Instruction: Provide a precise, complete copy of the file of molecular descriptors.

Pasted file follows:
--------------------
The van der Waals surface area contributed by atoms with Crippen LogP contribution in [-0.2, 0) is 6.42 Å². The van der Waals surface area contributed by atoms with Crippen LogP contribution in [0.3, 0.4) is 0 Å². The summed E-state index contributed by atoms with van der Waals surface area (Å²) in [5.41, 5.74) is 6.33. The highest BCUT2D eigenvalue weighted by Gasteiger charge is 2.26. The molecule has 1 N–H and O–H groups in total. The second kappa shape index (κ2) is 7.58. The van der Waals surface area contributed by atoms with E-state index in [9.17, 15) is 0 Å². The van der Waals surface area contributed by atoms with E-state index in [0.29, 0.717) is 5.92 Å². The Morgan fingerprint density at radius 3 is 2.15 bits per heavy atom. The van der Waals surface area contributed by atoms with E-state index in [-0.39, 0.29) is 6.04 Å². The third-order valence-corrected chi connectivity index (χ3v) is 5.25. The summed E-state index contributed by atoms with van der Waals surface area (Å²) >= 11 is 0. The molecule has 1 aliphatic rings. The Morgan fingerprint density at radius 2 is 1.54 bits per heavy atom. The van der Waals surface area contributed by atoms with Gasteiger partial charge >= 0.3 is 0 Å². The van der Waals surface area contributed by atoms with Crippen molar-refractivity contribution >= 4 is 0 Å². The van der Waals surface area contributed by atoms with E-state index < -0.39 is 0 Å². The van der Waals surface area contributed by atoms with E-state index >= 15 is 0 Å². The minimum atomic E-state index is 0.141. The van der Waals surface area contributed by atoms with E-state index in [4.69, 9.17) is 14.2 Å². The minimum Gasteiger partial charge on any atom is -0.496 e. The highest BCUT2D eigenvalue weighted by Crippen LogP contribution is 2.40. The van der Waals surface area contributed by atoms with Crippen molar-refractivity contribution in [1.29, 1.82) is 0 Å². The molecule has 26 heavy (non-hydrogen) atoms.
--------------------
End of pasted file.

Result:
The van der Waals surface area contributed by atoms with Crippen LogP contribution in [-0.2, 0) is 6.42 Å². The van der Waals surface area contributed by atoms with Crippen LogP contribution in [0.3, 0.4) is 0 Å². The summed E-state index contributed by atoms with van der Waals surface area (Å²) in [5.41, 5.74) is 6.33. The highest BCUT2D eigenvalue weighted by Gasteiger charge is 2.26. The molecule has 1 N–H and O–H groups in total. The second kappa shape index (κ2) is 7.58. The van der Waals surface area contributed by atoms with E-state index in [9.17, 15) is 0 Å². The van der Waals surface area contributed by atoms with E-state index in [0.29, 0.717) is 5.92 Å². The Morgan fingerprint density at radius 3 is 2.15 bits per heavy atom. The van der Waals surface area contributed by atoms with E-state index in [-0.39, 0.29) is 6.04 Å². The third-order valence-corrected chi connectivity index (χ3v) is 5.25. The summed E-state index contributed by atoms with van der Waals surface area (Å²) >= 11 is 0. The molecule has 1 aliphatic rings. The Morgan fingerprint density at radius 2 is 1.54 bits per heavy atom. The van der Waals surface area contributed by atoms with Gasteiger partial charge >= 0.3 is 0 Å². The van der Waals surface area contributed by atoms with Crippen molar-refractivity contribution >= 4 is 0 Å². The van der Waals surface area contributed by atoms with E-state index < -0.39 is 0 Å². The van der Waals surface area contributed by atoms with E-state index >= 15 is 0 Å². The minimum atomic E-state index is 0.141. The van der Waals surface area contributed by atoms with E-state index in [4.69, 9.17) is 14.2 Å². The minimum Gasteiger partial charge on any atom is -0.496 e. The highest BCUT2D eigenvalue weighted by Crippen LogP contribution is 2.40. The van der Waals surface area contributed by atoms with Crippen molar-refractivity contribution in [1.29, 1.82) is 0 Å². The molecule has 26 heavy (non-hydrogen) atoms.